Gradually I began to recognize how feeble and transitory the thoughts and emotions that had troubled me for years actually were, and how fixating on small problems had turned them into big ones. Just by sitting quietly and observing how rapidly, and in ways illogically, my thoughts and emotions came and went, I began to recognize in a direct way that they weren’t nearly as solid or real as they appeared to be. And once I began to let go of my belief in the story they seemed to tell, I began to see the “author” beyond them – the infinitely vast, infinitely open awareness that is the nature of mind itself.
This is an excerpt from the book “The Joy of Living: Unlocking the Secret and Science of Happiness” by Mingyur Rinpoche.
Mingyur Rinpoche Best Quote
Books by Mingyur Rinpoche
Mingyur Rinpoche has written the most practical ways to reach the divine within his books, do check out his books on Joyful living, Death, Emotions, Thoughts, Practicing Tibetan Buddhism, Mahamudra, Mindfulness, Meditation, Mantras, and Physical and Mental Wellness.
All his meditation practices and techniques have been given in his books.
Do check out 13 mind boggling books of Mingyur Rinpoche.
The Joy of Living by Mingyur Rinpoche
Below is the testimonial on meditation retreat from the person who had attended it.
“The main benefit of retreat is actually that all of your time, the whole time — three-year retreat or one-month retreat or whatever time — is dedicated to practice. You have more time. Also, the benefit of retreat is application. You really have to apply the teachings, whatever you have learned. If you stay in retreat, then you have full time that you can apply whatever teachings you have received. You can really learn; you can really absorb the teachings. That is the whole purpose of the retreat.”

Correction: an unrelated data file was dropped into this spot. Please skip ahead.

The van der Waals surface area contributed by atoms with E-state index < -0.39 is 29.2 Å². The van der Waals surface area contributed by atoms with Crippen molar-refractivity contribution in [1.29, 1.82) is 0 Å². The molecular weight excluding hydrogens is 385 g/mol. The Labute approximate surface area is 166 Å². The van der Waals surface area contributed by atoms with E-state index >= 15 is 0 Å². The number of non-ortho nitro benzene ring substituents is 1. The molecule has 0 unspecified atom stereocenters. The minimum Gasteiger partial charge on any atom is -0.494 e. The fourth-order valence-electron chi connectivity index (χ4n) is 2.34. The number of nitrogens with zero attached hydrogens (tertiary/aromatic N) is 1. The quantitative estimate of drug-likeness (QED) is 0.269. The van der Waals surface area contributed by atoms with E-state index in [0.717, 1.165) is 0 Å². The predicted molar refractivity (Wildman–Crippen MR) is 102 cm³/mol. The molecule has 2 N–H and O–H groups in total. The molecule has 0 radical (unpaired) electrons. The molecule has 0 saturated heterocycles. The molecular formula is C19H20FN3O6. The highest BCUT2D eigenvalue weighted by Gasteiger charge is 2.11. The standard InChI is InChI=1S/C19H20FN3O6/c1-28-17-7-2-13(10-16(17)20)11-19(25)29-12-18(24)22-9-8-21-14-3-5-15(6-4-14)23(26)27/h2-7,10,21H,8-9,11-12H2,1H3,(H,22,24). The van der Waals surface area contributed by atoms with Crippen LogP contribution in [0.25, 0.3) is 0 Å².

~ Lama Tashi
- Monastery Name – Tergar Monastery in Bodhgaya.
- Ashram Place – Belsar, Bodh Gaya, Bihar 824231.
- More Information – https://tergar.org/location/tergar-monastery/
Meet Mingyur Rinpoche:
- Place – https://tergar.org/about/contact/
- Website – https://tergar.org
- Latest Events – https://tergar.org/mingyur-rinpoches-schedule/
- Official YouTube Channel – https://www.youtube.com/user/MingyurRinpoche
- Contribute to other’s wellbeing – https://tergar.org/about/donate/
The details put up here are to bring about the awareness of the guru and their noble teachings to the layman’s understanding.
SoulPrajna is not at all responsible for any monetary involvements related to the organizations mentioned over here in any way.